Some of the names that pop up in the genealogy of Jesus are more prone to catch our eye than others. One of those names is Rahab. Yes, that Rahab - the prostitute.
And that's as much as we think we need to know, isn't it? Rahab the prostitute is in the lineage of Jesus. A number of sermons have been preached on this issue, on how God uses even a prostitute and isn't ashamed of her. How it doesn't matter what your past is or what you're engaged in, you can go on to be used in mighty ways by God. It's shocking that He included a woman at all, let alone a woman of 'ill-repute.'
Contrast that with a name like Boaz, which also appears in the genealogy of Jesus, and we think we've got this stark contrast of saints and sinners all blended together into God's story. Boaz, remember, is the kinsman-redeemer from Ruth, the relative with the rights to buy the land of the deceased man, but only if he takes care of the widow and her family. Ruth humbled herself, and Boaz lifted her up, and seeing that name in the record of Jesus's ancestors does not surprise us at all. Of course there is a redeemer in Jesus's family.
But here's a little fact that's easy to read right past when we're just trying to get from Adam to Jesus and trace things down the line:
Rahab was the mother of Boaz.
That's right - the prostitute was the mother of the redeemer. And that seems like a lot. That seems like a dramatic change in her life story that she would go from being a prostitute to being a mother, let alone being the mother of the kind of man who redeems a lost family after the death of someone close. Let alone the kind of tender, gentle, wise spirit that we see in Boaz when we read his story.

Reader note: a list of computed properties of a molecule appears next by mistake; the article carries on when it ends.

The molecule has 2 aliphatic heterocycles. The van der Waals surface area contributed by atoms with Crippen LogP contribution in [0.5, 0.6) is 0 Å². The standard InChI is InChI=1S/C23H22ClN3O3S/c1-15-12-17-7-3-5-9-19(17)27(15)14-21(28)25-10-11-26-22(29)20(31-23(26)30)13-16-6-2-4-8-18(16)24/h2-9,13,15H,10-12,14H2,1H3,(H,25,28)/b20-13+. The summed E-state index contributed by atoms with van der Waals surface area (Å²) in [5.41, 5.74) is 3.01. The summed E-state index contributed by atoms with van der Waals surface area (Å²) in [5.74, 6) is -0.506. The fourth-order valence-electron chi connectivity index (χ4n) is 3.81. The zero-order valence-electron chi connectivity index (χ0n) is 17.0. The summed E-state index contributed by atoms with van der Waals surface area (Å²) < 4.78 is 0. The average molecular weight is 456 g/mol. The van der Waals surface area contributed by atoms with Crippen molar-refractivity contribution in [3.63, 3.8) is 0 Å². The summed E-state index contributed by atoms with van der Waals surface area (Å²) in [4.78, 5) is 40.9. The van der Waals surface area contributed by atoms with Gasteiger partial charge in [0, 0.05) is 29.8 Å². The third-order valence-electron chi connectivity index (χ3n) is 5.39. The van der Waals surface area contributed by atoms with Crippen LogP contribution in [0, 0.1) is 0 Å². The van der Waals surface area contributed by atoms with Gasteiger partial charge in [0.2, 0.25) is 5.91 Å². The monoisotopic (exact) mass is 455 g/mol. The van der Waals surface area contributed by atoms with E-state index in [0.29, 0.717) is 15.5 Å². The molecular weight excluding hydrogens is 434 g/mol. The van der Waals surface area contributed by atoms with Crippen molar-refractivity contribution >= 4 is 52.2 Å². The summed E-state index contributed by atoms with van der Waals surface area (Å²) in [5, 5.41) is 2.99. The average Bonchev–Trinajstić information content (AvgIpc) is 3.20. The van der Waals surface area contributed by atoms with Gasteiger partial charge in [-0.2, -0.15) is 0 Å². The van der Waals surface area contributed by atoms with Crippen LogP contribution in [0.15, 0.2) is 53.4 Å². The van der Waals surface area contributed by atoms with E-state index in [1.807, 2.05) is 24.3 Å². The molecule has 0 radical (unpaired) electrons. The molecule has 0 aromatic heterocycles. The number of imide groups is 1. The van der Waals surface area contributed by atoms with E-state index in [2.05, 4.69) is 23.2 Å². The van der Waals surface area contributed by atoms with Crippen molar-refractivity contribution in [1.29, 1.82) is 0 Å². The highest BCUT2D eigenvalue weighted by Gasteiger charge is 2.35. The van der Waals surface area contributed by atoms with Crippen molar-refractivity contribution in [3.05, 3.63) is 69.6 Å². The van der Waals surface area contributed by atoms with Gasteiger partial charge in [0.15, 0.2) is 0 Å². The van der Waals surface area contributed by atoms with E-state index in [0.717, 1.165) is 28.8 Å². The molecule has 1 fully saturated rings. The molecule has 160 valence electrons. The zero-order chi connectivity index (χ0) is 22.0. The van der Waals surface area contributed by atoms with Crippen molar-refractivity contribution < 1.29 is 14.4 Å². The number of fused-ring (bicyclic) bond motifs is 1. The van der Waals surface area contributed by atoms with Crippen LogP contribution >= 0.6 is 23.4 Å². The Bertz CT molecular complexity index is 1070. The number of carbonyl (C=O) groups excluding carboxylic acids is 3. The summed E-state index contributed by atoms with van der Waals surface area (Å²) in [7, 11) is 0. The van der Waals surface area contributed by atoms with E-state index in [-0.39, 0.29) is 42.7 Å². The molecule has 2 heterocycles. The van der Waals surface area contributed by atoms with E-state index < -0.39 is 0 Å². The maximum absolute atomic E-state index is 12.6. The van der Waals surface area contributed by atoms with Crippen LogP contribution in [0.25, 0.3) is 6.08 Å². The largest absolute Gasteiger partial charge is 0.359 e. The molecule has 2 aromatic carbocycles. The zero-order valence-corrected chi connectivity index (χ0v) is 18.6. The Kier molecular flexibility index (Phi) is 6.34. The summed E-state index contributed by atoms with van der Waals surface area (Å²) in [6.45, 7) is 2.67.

Have we forgotten, then, that Rahab was a redeemer in her own right? Yes, the prostitute was a redeemer.
That's how she got into God's story in the first place. It wasn't because she was a prostitute that God wrote her in; it was because she gave the Israelite spies a place to hide in Jericho, protected them from those who sought to kill them, and got them home safely to their family - and God's. It's because she believed the promise when she didn't even know the Promiser, and she risked everything to secure the journey of those anointed by Him.
Yet somehow, when we mention Rahab, we only talk about the prostitute. That's who she is. That's how she's known. We don't talk about her redeeming qualities; in fact, we talk like she doesn't have a whole lot of them. It's nice and everything that a prostitute would be nice to some men visiting her town, but isn't that kind of what prostitutes do? It's easy to think of Rahab as nothing special, as just a whore. A run-of-the-mill woman-of-the-streets who, by nothing more than grace, becomes a character in God's story, just so He can show us that He doesn't care about our reputations. Even bad girls can have a place in the Bible. (That might be a book or something.)
Was she a bad girl, though? She was a redeemer. She raised a redeemer. Both redeemers from Rahab's house are included in the lineage of Jesus. And I just don't know how we can read those two names, back to back, and say in the same breath that Rahab was a prostitute and Boaz, a redeemer. They were both redeemers.
So of course Rahab is in the lineage of Jesus.
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